Latissimus dorsi translates from Latin as the ‘broadest muscle of the back’, and indeed it is. Your lats contribute mightily to the V-shaped back ideal you are probably pursuing. It is the larger, flat, dorso-lats, latissimus dorsi, back muscles, muscles of the back, back anatomy, back workout, developing wide latslateral (back-side) muscle on the trunk, and behind (posterior to) the arm. The trapezius, another large back muscle that is essential to a well-developed back, partially covers the lat. And as you’ll see,  a number of other muscles are needed to let the lats do their most important job – making you look good!

The Role of the Lats in a Workout

In workouts, the latissimus dorsi is primarily responsible for pulling a weight toward the torso or for pulling your body toward a chinning bar (this pulling in toward the torso is known as “adduction,” and uses concentric contractions). And for controlling the weight as you allow it to pull away from the torso (“extension,” using eccentric contractions). It can do this at a variety of angles, such as you’d find in seated cable rows, lat pulldowns, T Bar rowing, bent over rows, chins, etc.

There’s no such thing as working just your lats. As you can see from the picture on the left, the lats are part of the very complicated muscle system that makes up the back. During the course of your back workout, other muscles in the back and shoulders invariably become involved. Most good lat workouts make demands of the teres major, your rear delts, the long head of the triceps brachii, and a number of other stabilizing muscles. Your traps (trapezius major) are frequently called into play as well.

Since you’re bending and unbending your elbow during many of these movements, your biceps muscle will also be called into action. And the muscles of the hand and forearm are also involved simply to keep the weight from slipping from your fingers. (This is where Big Back Grips come in!!) The lats also have a role in the internal rotationcon demetriou, demetrious, con demetrious IFBB pro, con the destroyer of the shoulder joint, and a synergistic role in extension and lateral flexion of the lumbar spine.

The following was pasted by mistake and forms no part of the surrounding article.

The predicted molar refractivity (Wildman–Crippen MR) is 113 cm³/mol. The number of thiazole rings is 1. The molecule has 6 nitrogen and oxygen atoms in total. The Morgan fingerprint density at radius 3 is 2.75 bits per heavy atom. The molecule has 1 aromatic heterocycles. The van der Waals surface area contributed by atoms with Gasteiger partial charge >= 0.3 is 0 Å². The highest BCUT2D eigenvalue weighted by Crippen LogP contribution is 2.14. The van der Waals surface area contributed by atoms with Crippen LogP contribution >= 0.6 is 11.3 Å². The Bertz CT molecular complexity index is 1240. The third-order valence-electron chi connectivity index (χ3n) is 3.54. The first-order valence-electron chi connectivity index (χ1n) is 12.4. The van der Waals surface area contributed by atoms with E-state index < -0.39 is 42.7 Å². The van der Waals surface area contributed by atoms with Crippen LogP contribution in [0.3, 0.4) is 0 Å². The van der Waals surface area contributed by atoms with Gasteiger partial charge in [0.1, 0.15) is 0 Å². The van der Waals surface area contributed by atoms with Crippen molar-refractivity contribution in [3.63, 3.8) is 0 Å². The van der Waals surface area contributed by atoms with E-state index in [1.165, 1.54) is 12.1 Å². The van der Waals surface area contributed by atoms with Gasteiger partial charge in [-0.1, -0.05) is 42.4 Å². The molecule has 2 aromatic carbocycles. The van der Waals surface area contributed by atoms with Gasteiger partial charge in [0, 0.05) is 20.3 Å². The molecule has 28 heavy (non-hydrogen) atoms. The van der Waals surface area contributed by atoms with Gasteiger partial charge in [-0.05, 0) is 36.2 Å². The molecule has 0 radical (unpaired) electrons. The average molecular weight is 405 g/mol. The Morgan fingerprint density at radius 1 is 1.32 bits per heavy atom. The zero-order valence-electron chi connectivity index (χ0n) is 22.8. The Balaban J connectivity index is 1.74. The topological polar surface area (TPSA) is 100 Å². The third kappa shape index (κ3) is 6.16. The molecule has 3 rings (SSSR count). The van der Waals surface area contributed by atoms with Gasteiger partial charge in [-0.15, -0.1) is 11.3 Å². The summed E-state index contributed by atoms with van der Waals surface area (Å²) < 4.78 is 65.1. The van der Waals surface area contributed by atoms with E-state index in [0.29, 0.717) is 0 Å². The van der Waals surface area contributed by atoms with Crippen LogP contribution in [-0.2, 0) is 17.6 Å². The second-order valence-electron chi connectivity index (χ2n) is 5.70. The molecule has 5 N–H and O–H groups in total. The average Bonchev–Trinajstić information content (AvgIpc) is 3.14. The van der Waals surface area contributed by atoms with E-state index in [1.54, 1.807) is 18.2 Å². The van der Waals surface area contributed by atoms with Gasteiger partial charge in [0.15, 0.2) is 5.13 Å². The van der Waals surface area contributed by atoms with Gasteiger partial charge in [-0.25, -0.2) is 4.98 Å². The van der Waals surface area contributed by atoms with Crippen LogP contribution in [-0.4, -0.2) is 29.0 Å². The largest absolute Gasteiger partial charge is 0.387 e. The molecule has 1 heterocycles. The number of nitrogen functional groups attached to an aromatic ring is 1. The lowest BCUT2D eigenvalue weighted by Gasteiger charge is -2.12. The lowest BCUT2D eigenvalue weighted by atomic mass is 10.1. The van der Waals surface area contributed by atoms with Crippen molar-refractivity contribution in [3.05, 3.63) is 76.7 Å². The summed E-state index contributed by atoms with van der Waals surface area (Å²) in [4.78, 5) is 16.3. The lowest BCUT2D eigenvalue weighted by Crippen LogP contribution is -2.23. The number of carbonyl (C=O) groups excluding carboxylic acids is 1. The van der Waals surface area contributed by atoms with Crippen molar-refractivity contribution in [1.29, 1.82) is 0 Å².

Training the Lats

“Lats. You gotta work your lats,” a trainer we is fond of saying in his heavy Brooklyn accent. Although reactions certainly vary among individual lifters, lats a have a reputation for responding well to exercise. The following back exercises can increase the power and size of your lat muscles. We will note that it is extremely important to vary the exercises you use for the richly muscled structure that is the back. Change angles, vary the width and style of lat handles you use, try to find new exercises or machines that seem to hit an angle that other machines might not. The following is a good overview of exercises that work the lats and more. We’re not necessarily suggesting you do all of these exercises every time you work out.

  • Deadlifts
  • Chin-ups and pull-ups (Wide grip and narrow grip.)
  • Pull downs (Vary the style of the lat handles you use.)
  • Seated cable rows (vary the style of the lat handles you use. Don’t be afraid of wide grip handles here.)
  • Bent over rows
  • Barbell pullovers or dumbbell pullovers (Many prefer dumbbells.)
  • Dumbbell rows
  • T Bar rows (Ideally, with a foot platform slanted back and choice of hand positions.)


No part of your workout is impacted more by your ability to firmly grip a barbell than your back workout. Here are some things that can really kill a back workout:

  • Pain in your hands
  • Torn calluses
  • Diamond-cut metal on lat handles digging into your palms
  • Smooth metal slipping from your sweaty palms
  • Wrist straps digging into your wrists and cutting circulation

All these will divert your full attention from you lats and compromise your workout. That is one of the most important reasons to use Big Back Grips. You can focus fully on your lats as you move through back workout and do more reps, more weight and get a better pump.